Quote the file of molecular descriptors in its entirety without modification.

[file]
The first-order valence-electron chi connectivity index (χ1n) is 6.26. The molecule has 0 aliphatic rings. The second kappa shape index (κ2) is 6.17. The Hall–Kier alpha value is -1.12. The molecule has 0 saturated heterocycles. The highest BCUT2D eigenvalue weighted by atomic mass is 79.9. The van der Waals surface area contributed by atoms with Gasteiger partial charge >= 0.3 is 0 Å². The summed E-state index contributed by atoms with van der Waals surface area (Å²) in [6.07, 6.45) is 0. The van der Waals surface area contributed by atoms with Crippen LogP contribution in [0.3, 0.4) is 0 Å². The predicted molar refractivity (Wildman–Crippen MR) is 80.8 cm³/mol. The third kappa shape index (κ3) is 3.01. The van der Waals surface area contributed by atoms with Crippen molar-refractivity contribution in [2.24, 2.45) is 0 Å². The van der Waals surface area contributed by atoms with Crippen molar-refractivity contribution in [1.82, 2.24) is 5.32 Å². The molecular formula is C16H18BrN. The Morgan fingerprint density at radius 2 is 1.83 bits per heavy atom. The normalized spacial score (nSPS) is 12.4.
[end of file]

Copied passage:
The first-order valence-electron chi connectivity index (χ1n) is 6.26. The molecule has 0 aliphatic rings. The second kappa shape index (κ2) is 6.17. The Hall–Kier alpha value is -1.12. The molecule has 0 saturated heterocycles. The highest BCUT2D eigenvalue weighted by atomic mass is 79.9. The van der Waals surface area contributed by atoms with Gasteiger partial charge >= 0.3 is 0 Å². The summed E-state index contributed by atoms with van der Waals surface area (Å²) in [6.07, 6.45) is 0. The van der Waals surface area contributed by atoms with Crippen LogP contribution in [0.3, 0.4) is 0 Å². The predicted molar refractivity (Wildman–Crippen MR) is 80.8 cm³/mol. The third kappa shape index (κ3) is 3.01. The van der Waals surface area contributed by atoms with Crippen molar-refractivity contribution in [2.24, 2.45) is 0 Å². The van der Waals surface area contributed by atoms with Crippen molar-refractivity contribution in [1.82, 2.24) is 5.32 Å². The molecular formula is C16H18BrN. The Morgan fingerprint density at radius 2 is 1.83 bits per heavy atom. The normalized spacial score (nSPS) is 12.4.